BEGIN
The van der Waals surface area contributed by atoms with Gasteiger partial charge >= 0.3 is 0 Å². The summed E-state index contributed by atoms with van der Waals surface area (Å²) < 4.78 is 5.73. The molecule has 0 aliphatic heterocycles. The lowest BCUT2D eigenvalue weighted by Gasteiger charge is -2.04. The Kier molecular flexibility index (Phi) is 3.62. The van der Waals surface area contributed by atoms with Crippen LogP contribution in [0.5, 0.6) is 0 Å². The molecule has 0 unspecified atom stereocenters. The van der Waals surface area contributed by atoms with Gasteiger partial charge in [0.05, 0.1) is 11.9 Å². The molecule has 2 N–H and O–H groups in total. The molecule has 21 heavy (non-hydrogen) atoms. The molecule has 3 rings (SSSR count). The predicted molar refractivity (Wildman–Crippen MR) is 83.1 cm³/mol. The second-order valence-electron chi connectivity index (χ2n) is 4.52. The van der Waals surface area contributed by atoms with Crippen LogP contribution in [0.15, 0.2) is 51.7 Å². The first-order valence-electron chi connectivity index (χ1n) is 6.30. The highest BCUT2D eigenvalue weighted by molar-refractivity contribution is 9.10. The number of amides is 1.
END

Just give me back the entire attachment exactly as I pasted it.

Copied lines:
The van der Waals surface area contributed by atoms with Gasteiger partial charge >= 0.3 is 0 Å². The summed E-state index contributed by atoms with van der Waals surface area (Å²) < 4.78 is 5.73. The molecule has 0 aliphatic heterocycles. The lowest BCUT2D eigenvalue weighted by Gasteiger charge is -2.04. The Kier molecular flexibility index (Phi) is 3.62. The van der Waals surface area contributed by atoms with Crippen LogP contribution in [0.5, 0.6) is 0 Å². The molecule has 0 unspecified atom stereocenters. The van der Waals surface area contributed by atoms with Gasteiger partial charge in [0.05, 0.1) is 11.9 Å². The molecule has 2 N–H and O–H groups in total. The molecule has 21 heavy (non-hydrogen) atoms. The molecule has 3 rings (SSSR count). The predicted molar refractivity (Wildman–Crippen MR) is 83.1 cm³/mol. The second-order valence-electron chi connectivity index (χ2n) is 4.52. The van der Waals surface area contributed by atoms with Crippen LogP contribution in [0.15, 0.2) is 51.7 Å². The first-order valence-electron chi connectivity index (χ1n) is 6.30. The highest BCUT2D eigenvalue weighted by molar-refractivity contribution is 9.10. The number of amides is 1.